Military Division - West Mississippi

  • 2nd Brigade, Reserve Division to February, 1865
  • 2nd Brigade, 2nd Division, Reserve Corps to February, 1865
  • 2nd Brigade, 2nd Division, 13th Army Corps, New to July, 1865

Known Regimental Casualties - 426

  • Killed and Mortally Wounded in Battle - 52
  • Wounded & Missing in Battle - 167
  • Died of Disease - 207


Shipping Weight: 1 lb
Price: $40.00 USD

1901 First Defender Monument Dedication Reading, Pennsylvania Pin Back

A super pin back commerating the 1901 First Defenders Monument Dedication on July 4, 1901 at Reading, Pennsylvania.  The pin back is approximately 1 1/4 inches wide.  The monument is in the middle of the pin back.  A U.S. flag is on the right side and a Union officer is on the left side.  Written around the edge of the pin back is "Dedication First Defenders Monument - July 4, 1901".  The pin back was made by the Keystone Badge Company of Reading, Pennsylvania. as noted on the back of the pin back.

Price: $65.00 USD (Sale Pending)

6 Ohio Cavalry 1898 Pin Back with Major B.C. Stanhope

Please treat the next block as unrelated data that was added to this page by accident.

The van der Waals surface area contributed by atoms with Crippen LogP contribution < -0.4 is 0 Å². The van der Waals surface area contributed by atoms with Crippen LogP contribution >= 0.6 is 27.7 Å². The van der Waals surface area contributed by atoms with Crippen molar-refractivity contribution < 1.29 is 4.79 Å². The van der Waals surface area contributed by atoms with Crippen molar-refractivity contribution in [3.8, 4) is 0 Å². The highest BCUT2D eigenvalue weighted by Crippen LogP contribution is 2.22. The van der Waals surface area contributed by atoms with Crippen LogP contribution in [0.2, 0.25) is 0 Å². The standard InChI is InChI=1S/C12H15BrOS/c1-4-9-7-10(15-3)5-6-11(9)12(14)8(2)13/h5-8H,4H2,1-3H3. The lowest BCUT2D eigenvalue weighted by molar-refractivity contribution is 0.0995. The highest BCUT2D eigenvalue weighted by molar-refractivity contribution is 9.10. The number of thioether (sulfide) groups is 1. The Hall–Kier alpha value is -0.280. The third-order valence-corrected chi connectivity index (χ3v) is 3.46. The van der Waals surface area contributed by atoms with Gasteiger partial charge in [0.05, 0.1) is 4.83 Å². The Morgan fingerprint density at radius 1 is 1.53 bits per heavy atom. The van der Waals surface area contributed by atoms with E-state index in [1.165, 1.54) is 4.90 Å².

A neat pin back worn by a member of the 6th Ohio Cavalry at their reunion in 1898 at Warren, Ohio.  An image of Major B.C. Stanhope is in the middle of the pin back.  Written around the image of Major Stanhope is "33rd Annual Reunion, 6th O.V.V. Cav. - Warren, O., Oct. 4th, 1898. - Major B.C. Stanhope.".  The pin back is approximately 1 1/4 inches wide.  The manufacturer of this pin back was the Whitehead & Hoag Company, Newark, New Jersey.

From Dyer's Compendium

6th Regiment Cavalry. Organized at Warren, Ohio, October 7, 1861. Duty at Warren till January, 1862, and at Camps Chase and Dennison, Ohio, to May, 1862. Moved to Wheeling, W. Va., May 13, thence to Strasburg, Va., and Join Fremont's army. Attached to Mountain Department to June, 1862. 2nd Brigade, 2nd Division, 1st Corps, Pope's Army of Virginia, to July, 1862. Cavalry Brigade, 1st Corps, Army of Virginia, to September, 1862. Cavalry Brigade, 11th Army Corps, Army of the Potomac, to February, 1863. 1st Brigade, 2nd Division, Cavalry Corps, Army Potomac, to June, 1863. 2nd Brigade, 2nd Division, Cavalry Corps, Army Potomac, to August, 1863. 1st Brigade, 2nd Division, Cavalry Corps, Army Potomac, to October, 1864. 3rd Brigade, 2nd Division, Cavalry Corps, Army Potomac, to May, 1865. Dept. of Virginia to August, 1865.